Home canning has regained popularity with Americans sharing a renewed interest in locally-grown food, handmade goods, and household thrift. Canning equipment sales are booming despite lean economic times, canning parties and can swaps are sprouting up throughout the country, and delicious recipes designed for storage in glass jars have recently shown up in cookbooks and food blogs everywhere. Many of these new home canners are enthusiastic hobbyists, working in small batches, and sharing amongst friends. Until recently, however, most canners did so out of necessity. Georgia boasts a history of industrious people who not only generated vast quantities of preserved goods, but whose canning efforts fortified the land that they farmed from, secured educational opportunities that had not previously existed, and supported national defense efforts. Resources about these people and their activities can all be found in the Digital Library of Georgia.
Georgians had embraced home canning as a common household practice by the mid-to-late nineteenth century. Most kitchens, both on the farm and in town, likely contained some version of an airtight screw cap and glass jar: either one that was patented by John Mason in 1858, or any number of similar jars that were patented shortly afterward. An advertisement for “Mason’s Patent Screw-Top Fruit Jar” is available in the June 26, 1869 issue of the Macon Daily Telegraph.
After the harvest bounty was preserved, these home-canned goods were judged in contests at state and local fairs. Winners of these competitions received prizes or “premiums,” and their names were printed on the front pages of local newspapers. The November 16, 1877 edition of the Weekly Sumter Republicandescribes a variety of preserved foods that received awards from the Americus Fair Association. Among the many items entered in the competition were: Mrs. Dr. E. J. Eldridge’s jars of pickled onions and walnut catsup, Mrs. E. B. Rosa’s mangoes, Miss Mollie Hawkins’ brandy peaches, Mrs. C. M. Wheatley’s “May haw” jelly, and Mrs. S. M. McGarrah’s jars of preserved watermelon and peaches preserved without sugar.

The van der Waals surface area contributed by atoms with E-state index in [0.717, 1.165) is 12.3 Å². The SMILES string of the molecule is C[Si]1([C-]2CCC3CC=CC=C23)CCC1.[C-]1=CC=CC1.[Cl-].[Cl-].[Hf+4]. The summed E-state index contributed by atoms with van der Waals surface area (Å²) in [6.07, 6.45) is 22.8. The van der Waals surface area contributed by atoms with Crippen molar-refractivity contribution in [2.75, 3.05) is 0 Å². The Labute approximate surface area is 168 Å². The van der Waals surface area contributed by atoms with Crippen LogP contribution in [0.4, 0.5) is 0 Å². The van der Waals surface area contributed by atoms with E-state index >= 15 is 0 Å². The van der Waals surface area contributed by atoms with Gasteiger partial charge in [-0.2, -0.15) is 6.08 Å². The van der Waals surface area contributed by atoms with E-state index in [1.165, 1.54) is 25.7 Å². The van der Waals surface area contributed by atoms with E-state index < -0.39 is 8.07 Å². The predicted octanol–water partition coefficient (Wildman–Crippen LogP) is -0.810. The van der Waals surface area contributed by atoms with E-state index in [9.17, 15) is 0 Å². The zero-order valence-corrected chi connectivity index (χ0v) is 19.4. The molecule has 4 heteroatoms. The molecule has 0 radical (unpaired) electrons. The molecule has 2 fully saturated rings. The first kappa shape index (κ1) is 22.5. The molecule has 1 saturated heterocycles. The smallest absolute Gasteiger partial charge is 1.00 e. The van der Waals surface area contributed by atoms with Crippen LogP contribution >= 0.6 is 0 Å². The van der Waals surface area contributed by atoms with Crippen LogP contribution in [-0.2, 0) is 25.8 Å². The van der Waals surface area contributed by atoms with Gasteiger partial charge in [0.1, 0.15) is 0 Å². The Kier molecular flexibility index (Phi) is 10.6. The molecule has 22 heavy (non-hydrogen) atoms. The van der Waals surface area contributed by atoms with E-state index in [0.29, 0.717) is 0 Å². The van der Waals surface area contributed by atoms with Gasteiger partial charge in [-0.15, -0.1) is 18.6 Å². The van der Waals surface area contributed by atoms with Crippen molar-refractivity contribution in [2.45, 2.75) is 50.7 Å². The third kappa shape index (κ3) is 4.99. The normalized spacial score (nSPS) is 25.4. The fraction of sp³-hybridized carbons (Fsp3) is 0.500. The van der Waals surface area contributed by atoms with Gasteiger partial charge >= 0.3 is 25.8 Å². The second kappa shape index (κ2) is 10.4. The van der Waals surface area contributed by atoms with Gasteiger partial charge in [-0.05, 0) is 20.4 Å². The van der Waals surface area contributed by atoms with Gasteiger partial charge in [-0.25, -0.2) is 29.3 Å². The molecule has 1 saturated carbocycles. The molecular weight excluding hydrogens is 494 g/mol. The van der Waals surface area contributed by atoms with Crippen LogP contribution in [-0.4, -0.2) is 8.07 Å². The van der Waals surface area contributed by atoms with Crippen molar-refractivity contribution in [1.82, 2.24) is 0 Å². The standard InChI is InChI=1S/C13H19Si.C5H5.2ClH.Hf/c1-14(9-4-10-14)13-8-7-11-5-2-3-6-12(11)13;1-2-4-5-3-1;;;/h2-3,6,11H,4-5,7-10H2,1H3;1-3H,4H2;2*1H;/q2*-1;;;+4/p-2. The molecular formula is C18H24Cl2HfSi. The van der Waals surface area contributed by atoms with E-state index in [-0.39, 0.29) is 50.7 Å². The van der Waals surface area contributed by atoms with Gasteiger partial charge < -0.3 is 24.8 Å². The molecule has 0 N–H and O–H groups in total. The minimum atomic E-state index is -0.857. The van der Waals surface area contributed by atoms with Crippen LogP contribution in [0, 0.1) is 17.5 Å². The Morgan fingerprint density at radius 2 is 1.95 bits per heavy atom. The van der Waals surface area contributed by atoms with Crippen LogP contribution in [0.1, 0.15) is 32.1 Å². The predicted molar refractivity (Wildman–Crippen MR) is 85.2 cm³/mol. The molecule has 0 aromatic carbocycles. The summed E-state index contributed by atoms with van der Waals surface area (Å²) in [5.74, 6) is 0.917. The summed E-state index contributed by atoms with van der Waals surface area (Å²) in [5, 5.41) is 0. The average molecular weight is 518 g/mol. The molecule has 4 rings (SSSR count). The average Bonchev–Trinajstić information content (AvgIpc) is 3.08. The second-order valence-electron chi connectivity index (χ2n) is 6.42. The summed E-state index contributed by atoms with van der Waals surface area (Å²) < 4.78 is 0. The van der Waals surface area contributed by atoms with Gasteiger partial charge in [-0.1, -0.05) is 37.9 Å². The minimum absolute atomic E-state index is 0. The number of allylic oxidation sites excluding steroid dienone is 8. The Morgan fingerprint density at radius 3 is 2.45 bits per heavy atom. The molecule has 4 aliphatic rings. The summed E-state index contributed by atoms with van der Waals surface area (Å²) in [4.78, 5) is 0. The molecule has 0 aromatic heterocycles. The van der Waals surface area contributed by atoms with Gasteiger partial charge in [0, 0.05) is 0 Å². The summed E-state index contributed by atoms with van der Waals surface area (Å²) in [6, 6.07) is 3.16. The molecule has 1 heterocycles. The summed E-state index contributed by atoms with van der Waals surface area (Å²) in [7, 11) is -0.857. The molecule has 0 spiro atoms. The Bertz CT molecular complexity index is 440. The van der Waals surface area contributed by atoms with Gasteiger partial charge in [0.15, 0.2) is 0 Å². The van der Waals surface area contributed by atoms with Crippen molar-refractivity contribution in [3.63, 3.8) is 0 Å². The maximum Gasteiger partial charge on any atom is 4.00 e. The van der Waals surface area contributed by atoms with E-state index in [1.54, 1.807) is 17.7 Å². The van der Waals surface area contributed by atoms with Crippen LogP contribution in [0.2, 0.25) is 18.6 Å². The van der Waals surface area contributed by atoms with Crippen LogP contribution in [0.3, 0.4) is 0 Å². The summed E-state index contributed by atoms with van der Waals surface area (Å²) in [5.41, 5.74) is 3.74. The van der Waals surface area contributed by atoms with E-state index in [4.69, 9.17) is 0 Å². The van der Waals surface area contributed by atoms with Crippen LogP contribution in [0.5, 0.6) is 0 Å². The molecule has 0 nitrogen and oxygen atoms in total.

By the early twentieth century, rural girls joined “canning clubs,” agricultural organizations that preceded cooperative extension programs and 4-H clubs; here, girls learned how to cultivate and preserve tomatoes. Some of these “canning club girls” can be seen in a 1916 photograph from Rabun County. Also known as “tomato clubs” throughout the South, these organizations were established for young women as the counterpart to boys’ “corn clubs;” all were part of a Southern initiative overseen by the United States Department of Agriculture (USDA) to encourage crop diversity and mitigate the impact of the boll weevil. Both corn and tomatoes grew plentifully in Southern soil, and both crops generated profits. Tomatoes, which required minimal processing for longer-term storage, could be preserved quickly and efficiently in the Southern home kitchen; conveniently, their natural acidity hindered spoilage.
In Georgia, canning clubs became extremely popular; thousands of girls were instructed and supervised by home demonstration or “canning” agents across the state’s participating counties. In addition to demonstrating safe canning processes and efficient kitchen management, home demonstration agents also provided young women with food cultivation and financial management skills. The girls planted small plots that yielded tomatoes for the household, as well as fresh and canned tomatoes that would be sold. They were shown how to sterilize and seal both glass jars and tin cans; in the case of the latter, girls were also trained how to solder the cans shut. Additionally, the girls were required to keep detailed and accurate crop records, as well as descriptive accounts of their work. When this was complete, they presented their wares in canning displays that were set up at agricultural shows and state fairs, much like this 1920 exhibit from a Bibb County girls’ canning club. They also sold their tomatoes under their own names. A December 15, 1911 article in the Athens Weekly Banner refers to the crop records kept by a successful canning club girl. Miss Louise Hardeman, a member of the Clarke County canning club and the recent winner of the state’s canning contest, made $25.00 in net proceeds from a harvest of 2, 155 pounds of tomatoes that she grew on one-tenth of an acre–this would be about $577.57 today.